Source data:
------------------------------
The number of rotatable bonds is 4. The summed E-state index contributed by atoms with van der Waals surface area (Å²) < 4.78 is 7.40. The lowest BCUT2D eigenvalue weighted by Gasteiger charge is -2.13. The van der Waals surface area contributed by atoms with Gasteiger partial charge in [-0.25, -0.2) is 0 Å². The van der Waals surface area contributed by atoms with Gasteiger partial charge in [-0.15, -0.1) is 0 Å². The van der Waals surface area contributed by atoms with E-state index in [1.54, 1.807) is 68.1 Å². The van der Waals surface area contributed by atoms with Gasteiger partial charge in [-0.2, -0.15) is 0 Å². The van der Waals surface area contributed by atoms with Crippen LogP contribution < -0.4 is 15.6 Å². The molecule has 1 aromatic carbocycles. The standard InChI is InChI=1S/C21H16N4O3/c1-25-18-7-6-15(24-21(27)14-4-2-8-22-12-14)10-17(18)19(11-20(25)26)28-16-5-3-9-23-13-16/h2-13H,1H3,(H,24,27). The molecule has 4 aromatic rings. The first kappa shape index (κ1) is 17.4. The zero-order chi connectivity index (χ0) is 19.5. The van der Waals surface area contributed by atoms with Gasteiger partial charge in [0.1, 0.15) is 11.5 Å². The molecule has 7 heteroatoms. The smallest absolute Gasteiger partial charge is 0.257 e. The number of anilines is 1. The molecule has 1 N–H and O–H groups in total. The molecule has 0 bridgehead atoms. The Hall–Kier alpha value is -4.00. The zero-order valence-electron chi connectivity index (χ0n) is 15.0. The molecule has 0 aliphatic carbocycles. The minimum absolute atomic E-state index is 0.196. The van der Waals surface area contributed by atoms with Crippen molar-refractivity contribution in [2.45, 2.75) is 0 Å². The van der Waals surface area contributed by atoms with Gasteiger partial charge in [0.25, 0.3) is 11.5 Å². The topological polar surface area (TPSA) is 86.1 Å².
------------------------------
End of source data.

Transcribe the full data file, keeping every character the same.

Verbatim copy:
The number of rotatable bonds is 4. The summed E-state index contributed by atoms with van der Waals surface area (Å²) < 4.78 is 7.40. The lowest BCUT2D eigenvalue weighted by Gasteiger charge is -2.13. The van der Waals surface area contributed by atoms with Gasteiger partial charge in [-0.25, -0.2) is 0 Å². The van der Waals surface area contributed by atoms with Gasteiger partial charge in [-0.15, -0.1) is 0 Å². The van der Waals surface area contributed by atoms with E-state index in [1.54, 1.807) is 68.1 Å². The van der Waals surface area contributed by atoms with Gasteiger partial charge in [-0.2, -0.15) is 0 Å². The van der Waals surface area contributed by atoms with Crippen LogP contribution < -0.4 is 15.6 Å². The molecule has 1 aromatic carbocycles. The standard InChI is InChI=1S/C21H16N4O3/c1-25-18-7-6-15(24-21(27)14-4-2-8-22-12-14)10-17(18)19(11-20(25)26)28-16-5-3-9-23-13-16/h2-13H,1H3,(H,24,27). The molecule has 4 aromatic rings. The first kappa shape index (κ1) is 17.4. The zero-order chi connectivity index (χ0) is 19.5. The van der Waals surface area contributed by atoms with Gasteiger partial charge in [0.1, 0.15) is 11.5 Å². The molecule has 7 heteroatoms. The smallest absolute Gasteiger partial charge is 0.257 e. The number of anilines is 1. The molecule has 1 N–H and O–H groups in total. The molecule has 0 bridgehead atoms. The Hall–Kier alpha value is -4.00. The zero-order valence-electron chi connectivity index (χ0n) is 15.0. The molecule has 0 aliphatic carbocycles. The minimum absolute atomic E-state index is 0.196. The van der Waals surface area contributed by atoms with Crippen molar-refractivity contribution in [2.45, 2.75) is 0 Å². The van der Waals surface area contributed by atoms with Gasteiger partial charge in [0.25, 0.3) is 11.5 Å². The topological polar surface area (TPSA) is 86.1 Å².